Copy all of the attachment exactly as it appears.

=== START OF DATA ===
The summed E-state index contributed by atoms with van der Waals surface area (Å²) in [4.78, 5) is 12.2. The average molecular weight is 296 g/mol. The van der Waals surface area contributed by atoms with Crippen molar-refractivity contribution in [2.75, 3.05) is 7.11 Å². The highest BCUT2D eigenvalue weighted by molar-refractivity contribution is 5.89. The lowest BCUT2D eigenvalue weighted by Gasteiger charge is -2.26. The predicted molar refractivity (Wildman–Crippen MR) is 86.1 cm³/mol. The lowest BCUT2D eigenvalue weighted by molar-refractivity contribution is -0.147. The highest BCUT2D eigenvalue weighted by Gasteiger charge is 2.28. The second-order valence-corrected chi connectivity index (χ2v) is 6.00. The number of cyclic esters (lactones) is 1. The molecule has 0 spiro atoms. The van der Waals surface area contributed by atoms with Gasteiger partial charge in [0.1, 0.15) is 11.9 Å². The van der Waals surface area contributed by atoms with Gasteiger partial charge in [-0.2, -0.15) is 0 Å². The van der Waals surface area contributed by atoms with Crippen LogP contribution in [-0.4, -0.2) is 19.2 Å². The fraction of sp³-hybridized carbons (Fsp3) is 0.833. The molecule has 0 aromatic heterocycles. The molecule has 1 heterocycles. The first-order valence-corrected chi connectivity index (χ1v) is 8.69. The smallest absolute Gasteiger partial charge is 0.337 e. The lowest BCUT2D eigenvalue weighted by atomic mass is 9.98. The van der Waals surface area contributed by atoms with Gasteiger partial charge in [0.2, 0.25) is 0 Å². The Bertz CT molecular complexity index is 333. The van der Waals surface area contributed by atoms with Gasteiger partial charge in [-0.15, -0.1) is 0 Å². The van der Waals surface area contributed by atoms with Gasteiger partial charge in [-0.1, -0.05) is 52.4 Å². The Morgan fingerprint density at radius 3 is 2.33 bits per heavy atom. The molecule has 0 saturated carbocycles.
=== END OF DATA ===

The summed E-state index contributed by atoms with van der Waals surface area (Å²) in [4.78, 5) is 12.2. The average molecular weight is 296 g/mol. The van der Waals surface area contributed by atoms with Crippen molar-refractivity contribution in [2.75, 3.05) is 7.11 Å². The highest BCUT2D eigenvalue weighted by molar-refractivity contribution is 5.89. The lowest BCUT2D eigenvalue weighted by Gasteiger charge is -2.26. The predicted molar refractivity (Wildman–Crippen MR) is 86.1 cm³/mol. The lowest BCUT2D eigenvalue weighted by molar-refractivity contribution is -0.147. The highest BCUT2D eigenvalue weighted by Gasteiger charge is 2.28. The second-order valence-corrected chi connectivity index (χ2v) is 6.00. The number of cyclic esters (lactones) is 1. The molecule has 0 spiro atoms. The van der Waals surface area contributed by atoms with Gasteiger partial charge in [0.1, 0.15) is 11.9 Å². The van der Waals surface area contributed by atoms with Gasteiger partial charge in [-0.2, -0.15) is 0 Å². The van der Waals surface area contributed by atoms with Crippen LogP contribution in [-0.4, -0.2) is 19.2 Å². The fraction of sp³-hybridized carbons (Fsp3) is 0.833. The molecule has 0 aromatic heterocycles. The molecule has 1 heterocycles. The first-order valence-corrected chi connectivity index (χ1v) is 8.69. The smallest absolute Gasteiger partial charge is 0.337 e. The lowest BCUT2D eigenvalue weighted by atomic mass is 9.98. The van der Waals surface area contributed by atoms with Gasteiger partial charge in [0.2, 0.25) is 0 Å². The Bertz CT molecular complexity index is 333. The van der Waals surface area contributed by atoms with Gasteiger partial charge in [-0.15, -0.1) is 0 Å². The van der Waals surface area contributed by atoms with Gasteiger partial charge in [-0.1, -0.05) is 52.4 Å². The Morgan fingerprint density at radius 3 is 2.33 bits per heavy atom. The molecule has 0 saturated carbocycles.